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Bryan M

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About Bryan M

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  • Birthday 03/06/1958

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  • Gender
  • Location
    North Pole, Ak
  • Interests
    I'm intrested in blacksmithing, carpentry and now leather working

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  1. I won't. But you could relax a bit. If it was such a horrible idea there wouldn't be thousands of these being used world wide, as I've since found out. Even here in the states, its a version of a Bianchi Foldaway. So, just take it easy will ya? You don't have to be a jerk. I was being nice.
  2. The trigger isn't exposed at all. Just the back opening of the trigger guard. As far as the muzzle being exposed, I've seen many, many holsters that do that. One nice thing about leather is you can change it to suit your own needs. I wear this daily. No issues at all. Sorry but I disagree with your assessment completely. I am safe.
  3. Yes to the first question. It is very secure. I have no problems at all with retention. NO to the second question. No need to set it aside when you drop trousers. It is a very comfortable, easy to use holster. For me it is a good solution for carrying small pistols. LC9, S&W M&P 9 Shield, Kahr PM 9, sizes, hold very well I have had no problems at all.
  4. I traced it and made a pdf file of the pattern for any who are interested. Just print out on an 8 1/2 by 11 sheet of paper and it will be full sized. Simple Holster PDF.pdf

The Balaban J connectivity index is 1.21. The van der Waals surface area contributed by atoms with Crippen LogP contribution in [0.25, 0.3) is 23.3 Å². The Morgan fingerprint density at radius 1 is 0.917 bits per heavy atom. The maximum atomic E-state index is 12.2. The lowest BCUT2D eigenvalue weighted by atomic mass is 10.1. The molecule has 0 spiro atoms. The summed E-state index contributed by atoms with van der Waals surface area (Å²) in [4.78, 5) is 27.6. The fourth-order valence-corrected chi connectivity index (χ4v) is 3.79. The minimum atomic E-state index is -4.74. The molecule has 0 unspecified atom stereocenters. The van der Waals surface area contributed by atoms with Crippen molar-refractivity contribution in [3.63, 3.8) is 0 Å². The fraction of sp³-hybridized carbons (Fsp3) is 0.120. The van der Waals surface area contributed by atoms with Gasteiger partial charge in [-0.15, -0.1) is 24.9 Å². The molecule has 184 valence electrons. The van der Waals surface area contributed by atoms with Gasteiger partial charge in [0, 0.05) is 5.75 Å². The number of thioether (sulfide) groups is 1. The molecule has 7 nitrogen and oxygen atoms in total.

5. Yes this is a one piece holster. The pistol is wedged between the leather and your belt or pants. It wears very well and I think its a comfortable fit. I feel it could easily be modified into a two piece as well. More like a full holster design. I can understand why you would do away with the dip for the trigger guard, but your fingers can't get into the guard as it sits. I may just fiddle with it and see what not adding that will do to how the holster carries. It would be a minor adjustment. Oh, yes I looked the Bianchi Foldaway up and it is a similar design. Thank you for the picture though. I was watching a news report about something that had happened in Brazil the other day and saw that one of the local police had his pistol in a very similar patterned holster. It was nice to see that a professional was using one.
  6. Had the wife take a pic of it in use. I can't quite twist my self up that way. I don't know about the Bianchi Foldaway. I had to look it up. It does have a similar look. From what I've been told its a very old pattern. So, I don't know which came first.
  7. I've been looking for a quick easy leather project for a while. We were visiting my father in-law, a retired Nevada State Trooper, and he showed me a super simple holster design that I hadn't seen in years. Before we left he gave me a cardboard pattern of the holster and yesterday I made it and dyed it black. Today I went over it with saddle soap and burnished the edges with old denim. I know I need to improve some things. But over all I am very happy about how it has turned out. I think I did ok on the stamping. Not perfect by any means but not terrible either. I've even thought of making them and selling them. Of course I need to do a few, maybe quite a few, before I'm ready to sell any. Practicing proper technique is something I know I need to do. Anyway, here's a picture of it. You just fit your belt through the loops and it holds small single stack pistols or J-frame revolvers quite well. I will be using it for my M&P 9 Shield. Its a perfect fit for that size. Rides very comfortably.